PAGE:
HMS Warrior (1861) BB (2nd)
This the second ship to carry the name HMS Warrior was an ironclad
HMS Warrior was the first British Ironclad to be ordered and marked the start of the greatest change in Naval Warfare in over three hundred years.
The change from sail to powered ships, and the change from smooth bore muzzle loaders to rifled breech loaders.
Warrior was built by Mare, of Blackwell. Laid down 25-May-1859, launched 29-Dec-1860 and completed 24-Oct-1861, at a cost of £377,292. When launched she was reluctant to enter the water and it took six tugs an hour to haul her down the frozen ways.
She served in the Channel Fleet from 1861-1864. Refitted from 1864-1867, then back to the Channel Fleet until 1872. In concert with her sister ship Black Prince towed the floating dock from Madeira to Bermuda in 1869.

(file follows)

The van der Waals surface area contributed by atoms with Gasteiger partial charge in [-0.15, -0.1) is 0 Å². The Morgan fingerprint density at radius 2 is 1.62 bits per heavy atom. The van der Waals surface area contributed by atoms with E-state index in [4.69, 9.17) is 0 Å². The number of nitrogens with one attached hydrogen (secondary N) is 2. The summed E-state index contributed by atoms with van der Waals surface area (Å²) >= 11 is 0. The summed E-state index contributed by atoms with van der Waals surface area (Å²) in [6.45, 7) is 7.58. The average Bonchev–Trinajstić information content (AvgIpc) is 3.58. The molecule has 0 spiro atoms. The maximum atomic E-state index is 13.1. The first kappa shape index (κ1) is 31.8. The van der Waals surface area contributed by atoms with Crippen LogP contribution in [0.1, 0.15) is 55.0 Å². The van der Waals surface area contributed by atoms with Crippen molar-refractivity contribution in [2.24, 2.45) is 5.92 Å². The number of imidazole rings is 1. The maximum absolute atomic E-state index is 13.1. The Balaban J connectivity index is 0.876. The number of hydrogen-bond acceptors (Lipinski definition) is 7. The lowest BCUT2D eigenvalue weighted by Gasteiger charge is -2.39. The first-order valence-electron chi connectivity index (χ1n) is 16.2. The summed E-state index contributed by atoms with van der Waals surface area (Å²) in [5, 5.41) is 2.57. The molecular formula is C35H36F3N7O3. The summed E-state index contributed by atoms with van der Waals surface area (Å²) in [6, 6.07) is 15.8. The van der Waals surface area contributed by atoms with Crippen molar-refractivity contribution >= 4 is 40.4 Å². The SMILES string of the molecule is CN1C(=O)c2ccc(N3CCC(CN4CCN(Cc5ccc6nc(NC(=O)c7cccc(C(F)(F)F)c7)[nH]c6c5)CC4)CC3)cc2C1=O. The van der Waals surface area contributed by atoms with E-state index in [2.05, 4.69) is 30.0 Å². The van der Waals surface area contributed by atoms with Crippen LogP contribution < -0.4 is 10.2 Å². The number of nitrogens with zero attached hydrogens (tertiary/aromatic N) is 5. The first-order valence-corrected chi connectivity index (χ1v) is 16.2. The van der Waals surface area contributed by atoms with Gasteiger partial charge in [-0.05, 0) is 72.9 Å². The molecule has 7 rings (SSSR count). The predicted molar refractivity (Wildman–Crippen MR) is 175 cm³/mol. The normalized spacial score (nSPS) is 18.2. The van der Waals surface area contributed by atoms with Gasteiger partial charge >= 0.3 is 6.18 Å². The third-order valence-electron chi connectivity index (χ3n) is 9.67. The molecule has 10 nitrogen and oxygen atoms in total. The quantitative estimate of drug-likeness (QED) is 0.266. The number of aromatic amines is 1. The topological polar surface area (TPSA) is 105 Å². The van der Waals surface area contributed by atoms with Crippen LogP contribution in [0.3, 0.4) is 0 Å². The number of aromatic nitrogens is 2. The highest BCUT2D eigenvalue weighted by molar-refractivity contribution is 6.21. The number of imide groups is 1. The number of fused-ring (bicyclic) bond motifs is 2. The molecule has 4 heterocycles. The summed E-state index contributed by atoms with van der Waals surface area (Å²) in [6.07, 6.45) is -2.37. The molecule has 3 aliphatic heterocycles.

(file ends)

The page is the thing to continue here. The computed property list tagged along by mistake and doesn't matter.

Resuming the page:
A second refit followed 1872 - 1875 after which she became coastguard ship at Portland until 1881. Lastly she went to the Clyde as RNR Ship until being paid off in 1884.
Used as a depot ship from Jul-1902. Then as torpedo depot ship in Portsmouth from 1904, when renamed HMS Vernon III, until she was cut down to a hulk and renamed Warrior in 1923.
Moved to Pembroke to serve as an oil pier. Renamed C77 in 1945.
Renamed HMS Warrior in 1979, and in the 1980's moved to Hartlepool for restoration, and later display at Portsmouth.
She is still afloat in 2004, having long outlasted the last British battleship HMS Vanguard (1946), which was sent to the breakers yard in 1960, an era which lasted almost exactly 100 years.
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This page last edited -
16 September, 2012.
Copyright © Ian M King, except where otherwise indicated.